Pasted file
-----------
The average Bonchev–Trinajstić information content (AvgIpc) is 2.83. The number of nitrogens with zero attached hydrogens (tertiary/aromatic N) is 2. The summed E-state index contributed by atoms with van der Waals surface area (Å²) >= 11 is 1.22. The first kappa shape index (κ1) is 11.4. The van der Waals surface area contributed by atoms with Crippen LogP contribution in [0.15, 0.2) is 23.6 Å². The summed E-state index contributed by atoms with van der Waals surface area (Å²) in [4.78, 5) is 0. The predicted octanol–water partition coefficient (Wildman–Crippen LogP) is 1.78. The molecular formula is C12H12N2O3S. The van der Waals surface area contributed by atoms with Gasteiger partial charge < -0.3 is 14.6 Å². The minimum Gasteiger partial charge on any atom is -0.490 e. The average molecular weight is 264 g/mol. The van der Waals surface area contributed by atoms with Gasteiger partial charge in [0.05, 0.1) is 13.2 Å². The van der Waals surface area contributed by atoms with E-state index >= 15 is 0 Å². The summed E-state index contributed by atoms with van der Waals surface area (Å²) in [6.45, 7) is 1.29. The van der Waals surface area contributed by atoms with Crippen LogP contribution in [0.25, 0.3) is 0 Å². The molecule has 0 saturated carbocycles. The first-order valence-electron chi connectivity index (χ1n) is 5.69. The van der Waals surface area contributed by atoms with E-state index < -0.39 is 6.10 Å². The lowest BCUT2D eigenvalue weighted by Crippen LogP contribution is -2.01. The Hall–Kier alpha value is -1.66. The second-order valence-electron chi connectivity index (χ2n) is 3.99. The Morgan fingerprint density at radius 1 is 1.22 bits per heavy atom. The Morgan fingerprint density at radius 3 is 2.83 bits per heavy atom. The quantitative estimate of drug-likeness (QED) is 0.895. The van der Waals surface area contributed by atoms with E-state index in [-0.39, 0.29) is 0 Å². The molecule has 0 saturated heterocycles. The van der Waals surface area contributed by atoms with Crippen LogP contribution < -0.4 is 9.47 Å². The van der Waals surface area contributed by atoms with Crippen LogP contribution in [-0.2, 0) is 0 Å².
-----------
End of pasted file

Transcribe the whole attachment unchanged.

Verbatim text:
The average Bonchev–Trinajstić information content (AvgIpc) is 2.83. The number of nitrogens with zero attached hydrogens (tertiary/aromatic N) is 2. The summed E-state index contributed by atoms with van der Waals surface area (Å²) >= 11 is 1.22. The first kappa shape index (κ1) is 11.4. The van der Waals surface area contributed by atoms with Crippen LogP contribution in [0.15, 0.2) is 23.6 Å². The summed E-state index contributed by atoms with van der Waals surface area (Å²) in [4.78, 5) is 0. The predicted octanol–water partition coefficient (Wildman–Crippen LogP) is 1.78. The molecular formula is C12H12N2O3S. The van der Waals surface area contributed by atoms with Gasteiger partial charge < -0.3 is 14.6 Å². The minimum Gasteiger partial charge on any atom is -0.490 e. The average molecular weight is 264 g/mol. The van der Waals surface area contributed by atoms with Gasteiger partial charge in [0.05, 0.1) is 13.2 Å². The van der Waals surface area contributed by atoms with E-state index >= 15 is 0 Å². The summed E-state index contributed by atoms with van der Waals surface area (Å²) in [6.45, 7) is 1.29. The van der Waals surface area contributed by atoms with Crippen LogP contribution in [0.25, 0.3) is 0 Å². The molecule has 0 saturated carbocycles. The first-order valence-electron chi connectivity index (χ1n) is 5.69. The van der Waals surface area contributed by atoms with E-state index < -0.39 is 6.10 Å². The lowest BCUT2D eigenvalue weighted by Crippen LogP contribution is -2.01. The Hall–Kier alpha value is -1.66. The second-order valence-electron chi connectivity index (χ2n) is 3.99. The Morgan fingerprint density at radius 1 is 1.22 bits per heavy atom. The Morgan fingerprint density at radius 3 is 2.83 bits per heavy atom. The quantitative estimate of drug-likeness (QED) is 0.895. The van der Waals surface area contributed by atoms with E-state index in [-0.39, 0.29) is 0 Å². The molecule has 0 saturated heterocycles. The van der Waals surface area contributed by atoms with Crippen LogP contribution < -0.4 is 9.47 Å². The van der Waals surface area contributed by atoms with Crippen LogP contribution in [-0.2, 0) is 0 Å².